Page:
Rodeo wraps, will return


The rodeo will gallop back into Gonzales next year as the Texas Junior High Rodeo Association (TJHRA) has decided to call J.B. Wells Park home for the next half-decade.

Previously, TJHRA officials have offered cities a three-year contract to host their finals rodeo, which brings hundreds of competitors and untold dollars of revenue to town. With a move to a new five-year contract, Gonzales had received competition from the City of Waco, who were interested in wooing away the young ropers and wranglers. But when the vote was cast, 26 board members decided to keep their operations here, with just one single dissenting vote.

“We had a great finals, one of the best we've had, both for the city and the junior high side,” said J.B. Wells Park Arena Operations Manager Anne Dollery, who also serves as the state secretary for TJHRA. The way she sees it, Gonzales has the premier facility and surroundings that is a major draw to families attending the week-long event.

For rodeo families, having adequate and plentiful camp spots and RV hookups is essential. Those families plan their yearly vacations around the event, and that convenience is a big sell for Gonzales. It's also helpful that there's plenty of room for the children to roam around and the park is far enough away from the city where their safety is not a concern. And having a meandering summertime river nearby to cool one's heels didn't hurt either.

According to Dollery, Gonzales has for years understood the importance of hosting the finals. Improvements have been made, such as building permanent pads to hold the horses brought in by the competitors. Waco came in with promises of a $40 million bond in facility upgrades to their arena, but completion of that is still years away, hamstringing them as a serious competitor. And even though their facility is air conditioned, it is located within the city with less room to roam and less camping opportunities currently.

An economic impact study has not been performed by Gonzales, said Dollery, but it would be wise to. The golf course alone took in substantial business over the week, which is just one facet of what the rodeo creates.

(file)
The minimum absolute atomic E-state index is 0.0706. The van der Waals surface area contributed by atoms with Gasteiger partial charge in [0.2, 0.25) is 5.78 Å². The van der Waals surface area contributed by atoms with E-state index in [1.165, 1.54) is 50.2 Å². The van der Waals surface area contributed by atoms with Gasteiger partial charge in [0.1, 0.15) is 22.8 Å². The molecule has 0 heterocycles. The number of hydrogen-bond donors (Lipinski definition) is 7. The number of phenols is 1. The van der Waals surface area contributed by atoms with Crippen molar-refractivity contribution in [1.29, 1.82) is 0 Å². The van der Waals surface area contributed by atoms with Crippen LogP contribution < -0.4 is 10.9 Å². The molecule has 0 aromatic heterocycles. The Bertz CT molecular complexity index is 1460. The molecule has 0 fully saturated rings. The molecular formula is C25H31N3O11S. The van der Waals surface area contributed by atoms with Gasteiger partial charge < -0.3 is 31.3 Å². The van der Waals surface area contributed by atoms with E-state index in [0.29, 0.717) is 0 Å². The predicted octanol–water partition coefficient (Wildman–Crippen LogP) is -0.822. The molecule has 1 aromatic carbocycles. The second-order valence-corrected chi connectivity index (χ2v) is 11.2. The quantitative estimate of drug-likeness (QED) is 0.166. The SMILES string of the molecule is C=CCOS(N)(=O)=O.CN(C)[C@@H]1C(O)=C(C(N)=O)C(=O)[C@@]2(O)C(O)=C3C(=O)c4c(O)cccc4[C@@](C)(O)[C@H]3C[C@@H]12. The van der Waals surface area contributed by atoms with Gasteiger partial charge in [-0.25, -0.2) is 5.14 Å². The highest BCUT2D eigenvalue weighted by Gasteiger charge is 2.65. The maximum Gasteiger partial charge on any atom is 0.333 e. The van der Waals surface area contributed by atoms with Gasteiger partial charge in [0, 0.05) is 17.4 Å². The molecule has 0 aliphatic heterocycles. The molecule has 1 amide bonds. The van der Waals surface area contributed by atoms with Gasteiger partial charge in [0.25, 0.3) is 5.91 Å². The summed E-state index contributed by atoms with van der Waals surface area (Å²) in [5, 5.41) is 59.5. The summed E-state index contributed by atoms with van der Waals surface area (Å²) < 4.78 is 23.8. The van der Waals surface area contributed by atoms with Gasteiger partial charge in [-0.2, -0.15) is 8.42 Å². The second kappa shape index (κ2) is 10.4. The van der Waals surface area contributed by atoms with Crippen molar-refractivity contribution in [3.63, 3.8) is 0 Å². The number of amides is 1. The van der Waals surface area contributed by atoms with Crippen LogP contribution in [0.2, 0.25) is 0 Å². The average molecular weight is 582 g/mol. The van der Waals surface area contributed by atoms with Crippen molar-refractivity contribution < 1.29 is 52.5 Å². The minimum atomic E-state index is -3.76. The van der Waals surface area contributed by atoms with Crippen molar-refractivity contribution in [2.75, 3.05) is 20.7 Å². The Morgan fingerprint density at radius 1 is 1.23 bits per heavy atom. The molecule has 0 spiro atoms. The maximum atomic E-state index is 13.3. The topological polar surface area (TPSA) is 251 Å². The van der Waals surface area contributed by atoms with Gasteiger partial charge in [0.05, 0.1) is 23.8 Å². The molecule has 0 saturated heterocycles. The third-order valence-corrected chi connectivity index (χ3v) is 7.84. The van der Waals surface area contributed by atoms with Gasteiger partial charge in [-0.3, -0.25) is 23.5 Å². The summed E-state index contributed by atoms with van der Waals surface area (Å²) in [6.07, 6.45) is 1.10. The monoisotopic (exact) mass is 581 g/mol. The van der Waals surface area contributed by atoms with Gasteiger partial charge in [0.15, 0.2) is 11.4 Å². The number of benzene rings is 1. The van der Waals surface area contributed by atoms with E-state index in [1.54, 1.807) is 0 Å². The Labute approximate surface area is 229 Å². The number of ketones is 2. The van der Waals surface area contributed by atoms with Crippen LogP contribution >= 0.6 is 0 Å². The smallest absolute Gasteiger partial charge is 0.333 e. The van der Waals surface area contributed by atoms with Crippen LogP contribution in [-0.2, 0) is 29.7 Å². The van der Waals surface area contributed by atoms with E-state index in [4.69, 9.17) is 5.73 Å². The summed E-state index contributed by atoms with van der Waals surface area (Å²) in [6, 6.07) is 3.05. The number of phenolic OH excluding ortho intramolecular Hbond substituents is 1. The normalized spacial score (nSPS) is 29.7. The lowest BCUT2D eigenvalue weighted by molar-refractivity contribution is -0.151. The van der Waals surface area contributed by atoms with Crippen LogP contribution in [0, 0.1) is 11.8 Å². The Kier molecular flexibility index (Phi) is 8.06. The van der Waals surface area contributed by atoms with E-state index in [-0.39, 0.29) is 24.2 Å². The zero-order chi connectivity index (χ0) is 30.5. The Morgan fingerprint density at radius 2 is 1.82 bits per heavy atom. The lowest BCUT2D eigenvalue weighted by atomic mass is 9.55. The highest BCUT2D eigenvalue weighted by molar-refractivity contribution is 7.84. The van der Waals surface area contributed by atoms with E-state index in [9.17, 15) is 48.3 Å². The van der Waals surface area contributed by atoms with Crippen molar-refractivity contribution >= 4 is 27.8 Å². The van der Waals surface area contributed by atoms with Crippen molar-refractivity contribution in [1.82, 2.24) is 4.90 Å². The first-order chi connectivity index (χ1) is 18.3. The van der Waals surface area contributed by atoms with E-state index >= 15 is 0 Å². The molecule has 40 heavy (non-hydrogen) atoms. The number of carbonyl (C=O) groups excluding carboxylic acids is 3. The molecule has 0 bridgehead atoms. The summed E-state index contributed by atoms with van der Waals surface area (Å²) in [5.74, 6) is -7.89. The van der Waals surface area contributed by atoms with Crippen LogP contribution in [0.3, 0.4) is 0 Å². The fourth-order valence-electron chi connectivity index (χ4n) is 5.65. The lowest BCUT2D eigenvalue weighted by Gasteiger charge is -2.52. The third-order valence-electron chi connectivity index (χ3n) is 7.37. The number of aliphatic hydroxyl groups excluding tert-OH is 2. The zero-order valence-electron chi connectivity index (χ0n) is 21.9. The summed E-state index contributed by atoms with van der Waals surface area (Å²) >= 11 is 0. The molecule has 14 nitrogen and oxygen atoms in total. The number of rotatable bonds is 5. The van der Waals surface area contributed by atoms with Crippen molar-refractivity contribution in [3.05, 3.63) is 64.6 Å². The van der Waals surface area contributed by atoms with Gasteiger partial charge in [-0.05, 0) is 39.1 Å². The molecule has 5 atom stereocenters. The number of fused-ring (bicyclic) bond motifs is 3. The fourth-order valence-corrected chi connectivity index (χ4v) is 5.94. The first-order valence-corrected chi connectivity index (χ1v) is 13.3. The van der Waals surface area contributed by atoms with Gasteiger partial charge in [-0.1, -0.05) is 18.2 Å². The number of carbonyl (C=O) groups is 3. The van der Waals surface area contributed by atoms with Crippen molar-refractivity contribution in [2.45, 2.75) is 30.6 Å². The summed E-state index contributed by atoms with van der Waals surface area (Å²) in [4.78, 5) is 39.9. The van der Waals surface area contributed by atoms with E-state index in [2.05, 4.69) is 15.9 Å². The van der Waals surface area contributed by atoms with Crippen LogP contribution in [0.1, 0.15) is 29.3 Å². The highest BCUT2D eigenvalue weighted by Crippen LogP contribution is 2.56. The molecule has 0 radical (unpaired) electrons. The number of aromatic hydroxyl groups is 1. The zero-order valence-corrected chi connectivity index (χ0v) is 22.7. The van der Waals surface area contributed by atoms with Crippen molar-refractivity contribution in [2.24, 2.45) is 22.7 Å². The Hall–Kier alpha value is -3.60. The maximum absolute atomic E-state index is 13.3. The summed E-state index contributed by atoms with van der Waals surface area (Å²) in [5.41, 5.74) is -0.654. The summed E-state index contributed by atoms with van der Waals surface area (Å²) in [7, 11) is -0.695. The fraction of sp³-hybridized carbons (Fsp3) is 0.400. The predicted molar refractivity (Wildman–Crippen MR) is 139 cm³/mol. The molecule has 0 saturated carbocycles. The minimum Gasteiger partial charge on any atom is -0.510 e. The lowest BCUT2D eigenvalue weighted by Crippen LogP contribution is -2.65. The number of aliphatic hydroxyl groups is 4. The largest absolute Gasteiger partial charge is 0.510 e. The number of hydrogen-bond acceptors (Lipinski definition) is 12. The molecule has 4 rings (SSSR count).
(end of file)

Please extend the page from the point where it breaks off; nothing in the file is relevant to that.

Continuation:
Gonzales Mayor Connie Kacir was pleased that TJHRA was coming back to town. After 14 years, the benefits were apparent, she said.

“The increased spending in Gonzales produces an infusion of dollars in our local economy,” Kacir explained. “Local businesses benefit from increased sales and the City benefits from increased sales tax and hotel occupancy taxes.
“Hotel occupancy taxes create City revenue; however, this revenue is restricted and limited to expenditures that directly enhance and promote tourism and the convention and hotel industry. Sales tax is a major source of City revenue in municipal budgets. Sales tax benefits the City by increasing revenues which can be expended for any purpose other than payment of debt. Increased sales tax revenue increases the funding available to the city for city services such as streets, water, electricity and police and fire protection to name a few.”

The mayor commended city staff for their dedication in serving the 2,400 people and 830 horses for the event, which require thousands of details to pull off without a hitch.

“Rodeo preserves our heritage and the Western way of life,” Kacir said. “Gonzales is the heart and home of the cowboy and I feel this is truly where the rodeo finals is meant to be.”

Dollery also commended the Gonzales Chamber of Commerce, who helped coordinate with local businesses to bring daily meals to the TJHRA directors who no doubt enjoyed the hospitality and helped to cement their decisions to stick around.